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Index > United States of America > Methane contamination of drinking water accompanying gas-well drilling and hydraulic fracturing

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Halliburton Loophole

"Father of Fracking"
George Mitchell
concerns over environmental
impacts of fracking

History of Fracking
Only a new technology

USA Fracking Stories

A Texan tragedy

Gas injection may have triggered earthquakes in Texas

California Lags in Fracking Regulations

All In for California Water

Fracking in Michigan

Fracking in Michigan Potential Impact on Health, Environment, Economy

Hydraulic fracturing of Marcellus Shale

Methane Gas from Marcellus Shale Drilling

Marcellus Shale Gas Economics

Health impacts of Marcellus shale gas drilling

Pennsylvania Fracking

Fracking in Virginia

Lesson From Wyoming Fracking

Water Pollution from Fracking

Hydraulic Fracturing Poses Substantial Water Pollution Risks

Methane in drinking water wells

Abandoned gas wells leak

Natural Gas Leaks Discovered in Boston

Methane Leaks Under Streets of Boston

Methane leaks make fracking dirty

Fracking effects real estate values

Fracking stimulates earthquakes

Protecting Gas Pipelines From Earthquakes

Gas Pipeline Earthquake - Simulations

America's crumbling pipelines

Averting Pipeline Failures

Dangers to Underground Pipelines

Gas Pipelines Could Serve as Wireless Links

Government Action needed on a National Energy Policy

EPA Releases Update on Ongoing Hydraulic Fracturing Study

Solar Booster Shot for Natural Gas Power Plants

Natural Gas Pricing Reform to Facilitate Carbon Tax Policy

Investing in fracking

What Oil Prices Have in Store?

Methane Out, Carbon Dioxide In

Health impacts of Marcellus shale gas drilling

Professor Ingraffea

Anti-Fracking Billboard

Natural Gas Drilling

Threats to Biodiversity

Pronghorn Migration
hindered by gas development

Microbes in a Fracking Site

Protozoa May Hold Key to World Water Safety

Shale Gas Production

Research into the Fracking Controversy

Convert Methane Into Useful Chemicals

Methane Natural Gas Into Diesel

'Natural Gas' at the molecular level

Arctic Methane risks

Arctic Methane Seeps

Great Gas Hydrate Escape

Undersea Methane Seep Ecosystem

Methane in the Atmosphere of Early Earth

Methane Natural Gas Linked to Climate Change

Cutting Methane Pollutants Would Slow Sea Level Rise

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Shale Gas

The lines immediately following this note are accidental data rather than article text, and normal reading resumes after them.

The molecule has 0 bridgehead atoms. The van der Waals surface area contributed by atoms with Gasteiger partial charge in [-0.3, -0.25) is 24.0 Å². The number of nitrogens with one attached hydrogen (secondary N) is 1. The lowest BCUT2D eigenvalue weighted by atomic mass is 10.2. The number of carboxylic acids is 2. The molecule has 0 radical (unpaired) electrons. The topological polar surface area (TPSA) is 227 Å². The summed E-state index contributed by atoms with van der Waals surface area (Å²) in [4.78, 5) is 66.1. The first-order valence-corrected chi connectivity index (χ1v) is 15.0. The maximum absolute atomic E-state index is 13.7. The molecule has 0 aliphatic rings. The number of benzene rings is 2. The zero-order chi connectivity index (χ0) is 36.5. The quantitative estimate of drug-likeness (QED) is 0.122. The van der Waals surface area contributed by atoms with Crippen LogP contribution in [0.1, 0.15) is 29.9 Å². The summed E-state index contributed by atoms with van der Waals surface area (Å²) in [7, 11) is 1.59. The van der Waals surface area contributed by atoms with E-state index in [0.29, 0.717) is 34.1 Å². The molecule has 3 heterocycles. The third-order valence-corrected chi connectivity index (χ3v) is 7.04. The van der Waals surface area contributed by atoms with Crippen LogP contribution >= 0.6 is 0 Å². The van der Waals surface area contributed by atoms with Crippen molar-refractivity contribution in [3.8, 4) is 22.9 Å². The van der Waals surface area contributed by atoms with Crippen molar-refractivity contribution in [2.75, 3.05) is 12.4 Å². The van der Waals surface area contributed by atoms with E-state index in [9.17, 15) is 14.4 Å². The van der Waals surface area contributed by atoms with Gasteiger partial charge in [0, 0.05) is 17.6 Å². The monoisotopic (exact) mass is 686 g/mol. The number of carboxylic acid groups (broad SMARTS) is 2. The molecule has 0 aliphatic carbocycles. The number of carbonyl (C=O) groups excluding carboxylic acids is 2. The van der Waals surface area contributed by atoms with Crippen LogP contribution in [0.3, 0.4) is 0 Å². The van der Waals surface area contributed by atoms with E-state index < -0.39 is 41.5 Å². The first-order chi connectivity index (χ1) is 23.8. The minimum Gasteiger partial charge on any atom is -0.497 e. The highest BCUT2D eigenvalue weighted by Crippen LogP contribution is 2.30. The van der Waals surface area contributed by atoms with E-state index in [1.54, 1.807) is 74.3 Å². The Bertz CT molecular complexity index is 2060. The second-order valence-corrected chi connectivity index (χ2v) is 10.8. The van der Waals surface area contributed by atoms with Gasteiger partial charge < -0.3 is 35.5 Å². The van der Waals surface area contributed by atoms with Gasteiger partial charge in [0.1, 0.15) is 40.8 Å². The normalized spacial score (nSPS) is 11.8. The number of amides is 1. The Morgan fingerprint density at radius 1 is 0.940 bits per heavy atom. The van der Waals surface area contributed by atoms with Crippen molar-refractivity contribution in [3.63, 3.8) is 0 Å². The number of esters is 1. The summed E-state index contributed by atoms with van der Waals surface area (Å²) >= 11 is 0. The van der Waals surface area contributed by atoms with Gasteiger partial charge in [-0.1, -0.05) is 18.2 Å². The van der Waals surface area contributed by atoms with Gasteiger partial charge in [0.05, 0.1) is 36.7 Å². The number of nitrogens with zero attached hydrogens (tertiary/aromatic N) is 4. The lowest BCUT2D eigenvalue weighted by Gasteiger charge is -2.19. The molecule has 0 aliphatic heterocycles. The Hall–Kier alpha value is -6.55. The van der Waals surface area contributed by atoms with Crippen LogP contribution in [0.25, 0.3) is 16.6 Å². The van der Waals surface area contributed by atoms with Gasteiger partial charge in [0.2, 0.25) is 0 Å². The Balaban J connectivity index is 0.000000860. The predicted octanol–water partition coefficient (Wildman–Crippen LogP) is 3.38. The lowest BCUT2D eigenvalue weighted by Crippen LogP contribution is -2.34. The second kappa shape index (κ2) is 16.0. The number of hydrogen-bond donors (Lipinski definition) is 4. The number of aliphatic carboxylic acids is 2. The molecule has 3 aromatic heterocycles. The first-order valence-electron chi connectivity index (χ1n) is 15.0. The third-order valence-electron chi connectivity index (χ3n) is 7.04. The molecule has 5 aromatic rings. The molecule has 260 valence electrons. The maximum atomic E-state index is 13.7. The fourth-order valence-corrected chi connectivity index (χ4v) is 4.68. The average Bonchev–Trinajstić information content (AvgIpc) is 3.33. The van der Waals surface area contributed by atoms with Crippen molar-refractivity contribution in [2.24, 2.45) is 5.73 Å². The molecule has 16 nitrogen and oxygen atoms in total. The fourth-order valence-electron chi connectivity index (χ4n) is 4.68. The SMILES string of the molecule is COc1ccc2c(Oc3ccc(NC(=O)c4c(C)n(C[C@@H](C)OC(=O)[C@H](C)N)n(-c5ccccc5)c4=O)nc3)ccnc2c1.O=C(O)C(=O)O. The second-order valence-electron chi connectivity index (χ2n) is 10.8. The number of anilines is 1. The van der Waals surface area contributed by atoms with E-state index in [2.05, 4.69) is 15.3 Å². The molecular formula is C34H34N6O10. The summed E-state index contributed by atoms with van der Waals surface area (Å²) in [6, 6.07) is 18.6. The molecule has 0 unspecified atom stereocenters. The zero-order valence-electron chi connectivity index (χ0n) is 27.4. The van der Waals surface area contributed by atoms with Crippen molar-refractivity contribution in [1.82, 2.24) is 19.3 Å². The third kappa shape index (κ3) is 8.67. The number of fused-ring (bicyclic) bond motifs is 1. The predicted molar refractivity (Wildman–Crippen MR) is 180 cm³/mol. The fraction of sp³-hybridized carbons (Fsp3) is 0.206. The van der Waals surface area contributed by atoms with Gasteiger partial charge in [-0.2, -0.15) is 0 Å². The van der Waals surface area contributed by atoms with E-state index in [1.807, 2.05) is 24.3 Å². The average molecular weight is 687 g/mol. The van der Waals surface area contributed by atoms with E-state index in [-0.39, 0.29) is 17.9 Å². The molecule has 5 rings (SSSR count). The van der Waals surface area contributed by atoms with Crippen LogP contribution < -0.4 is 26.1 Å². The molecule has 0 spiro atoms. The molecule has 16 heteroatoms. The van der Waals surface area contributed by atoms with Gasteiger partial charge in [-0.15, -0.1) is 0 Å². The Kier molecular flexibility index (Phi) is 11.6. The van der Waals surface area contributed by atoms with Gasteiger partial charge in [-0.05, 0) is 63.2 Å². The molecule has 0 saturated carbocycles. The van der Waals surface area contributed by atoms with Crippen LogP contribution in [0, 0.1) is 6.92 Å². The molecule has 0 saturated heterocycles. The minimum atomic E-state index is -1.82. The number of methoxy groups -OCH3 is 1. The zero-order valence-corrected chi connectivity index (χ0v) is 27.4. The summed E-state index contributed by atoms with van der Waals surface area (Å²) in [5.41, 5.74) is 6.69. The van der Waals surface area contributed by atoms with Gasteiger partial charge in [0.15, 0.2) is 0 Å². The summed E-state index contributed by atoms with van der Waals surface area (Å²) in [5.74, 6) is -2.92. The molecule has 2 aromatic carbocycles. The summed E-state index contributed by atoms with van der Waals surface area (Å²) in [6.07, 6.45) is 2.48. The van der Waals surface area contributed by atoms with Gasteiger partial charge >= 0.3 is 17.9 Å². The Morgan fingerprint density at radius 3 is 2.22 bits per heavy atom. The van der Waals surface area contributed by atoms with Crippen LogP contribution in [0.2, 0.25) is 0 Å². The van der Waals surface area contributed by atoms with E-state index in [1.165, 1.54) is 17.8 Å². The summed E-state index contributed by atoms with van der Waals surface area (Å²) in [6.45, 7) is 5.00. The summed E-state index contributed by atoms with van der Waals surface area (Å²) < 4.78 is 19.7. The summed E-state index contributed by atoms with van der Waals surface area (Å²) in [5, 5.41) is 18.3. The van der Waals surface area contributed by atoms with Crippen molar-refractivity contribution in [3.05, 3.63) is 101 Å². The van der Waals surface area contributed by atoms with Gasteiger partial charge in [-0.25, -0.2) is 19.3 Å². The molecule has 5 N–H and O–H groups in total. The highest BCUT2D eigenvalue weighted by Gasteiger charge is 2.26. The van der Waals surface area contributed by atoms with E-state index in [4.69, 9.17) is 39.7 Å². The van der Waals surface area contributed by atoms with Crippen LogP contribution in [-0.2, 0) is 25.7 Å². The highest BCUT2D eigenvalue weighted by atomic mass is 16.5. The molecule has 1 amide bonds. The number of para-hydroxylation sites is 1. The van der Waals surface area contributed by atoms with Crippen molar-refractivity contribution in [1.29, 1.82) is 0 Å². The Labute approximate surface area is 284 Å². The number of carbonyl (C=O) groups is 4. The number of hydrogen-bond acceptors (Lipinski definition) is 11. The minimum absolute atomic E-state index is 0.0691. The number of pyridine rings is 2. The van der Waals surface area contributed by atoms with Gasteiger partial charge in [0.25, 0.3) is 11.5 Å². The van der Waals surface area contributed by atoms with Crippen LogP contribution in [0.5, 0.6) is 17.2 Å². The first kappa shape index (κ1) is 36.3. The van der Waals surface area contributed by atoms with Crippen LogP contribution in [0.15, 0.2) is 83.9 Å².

National Academy of Sciences of the United States of America

Methane contamination of drinking water accompanying gas-well drilling and hydraulic fracturing

Abstract

Directional drilling and hydraulic-fracturing technologies are dramatically increasing natural-gas extraction.

In aquifers overlying the Marcellus and Utica shale formations of northeastern Pennsylvania and upstate New York, we document systematic evidence for methane contamination of drinking water associated with shale-gas extraction.

In active gas-extraction areas (one or more gas wells within 1 km), average and maximum methane concentrations in drinking-water wells increased with proximity to the nearest gas well and were 19.2 and 64 mg CH4 L-1 (n = 26), a potential explosion hazard; in contrast, dissolved methane samples in neighboring nonextraction sites (no gas wells within 1 km) within similar geologic formations and hydrogeologic regimes averaged only 1.1 mg L-1 (P < 0.05; n = 34).

Average δ13C-CH4 values of dissolved methane in shallow groundwater were significantly less negative for active than for nonactive sites (-37 ± 7‰ and -54 ± 11‰, respectively; P < 0.0001).

These δ13C-CH4 data, coupled with the ratios of methane-to-higher-chain hydrocarbons, and δ2H-CH4 values, are consistent with deeper thermogenic methane sources such as the Marcellus and Utica shales at the active sites and matched gas geochemistry from gas wells nearby.

In contrast, lower-concentration samples from shallow groundwater at nonactive sites had isotopic signatures reflecting a more biogenic or mixed biogenic/thermogenic methane source.

We found no evidence for contamination of drinking-water samples with deep saline brines or fracturing fluids.

We conclude that greater stewardship, data, and—possibly—regulation are needed to ensure the sustainable future of shale-gas extraction and to improve public confidence in its use.


Stephen G. Osborna,
Avner Vengoshb,
Nathaniel R. Warnerb, and
Robert B. Jacksona,b,c,1


Edited* by William H. Schlesinger, Cary Institute of Ecosystem Studies, Millbrook, NY, and approved April 14, 2011 (received for review January 13, 2011)


Proceedings of the National Academy of Sciences

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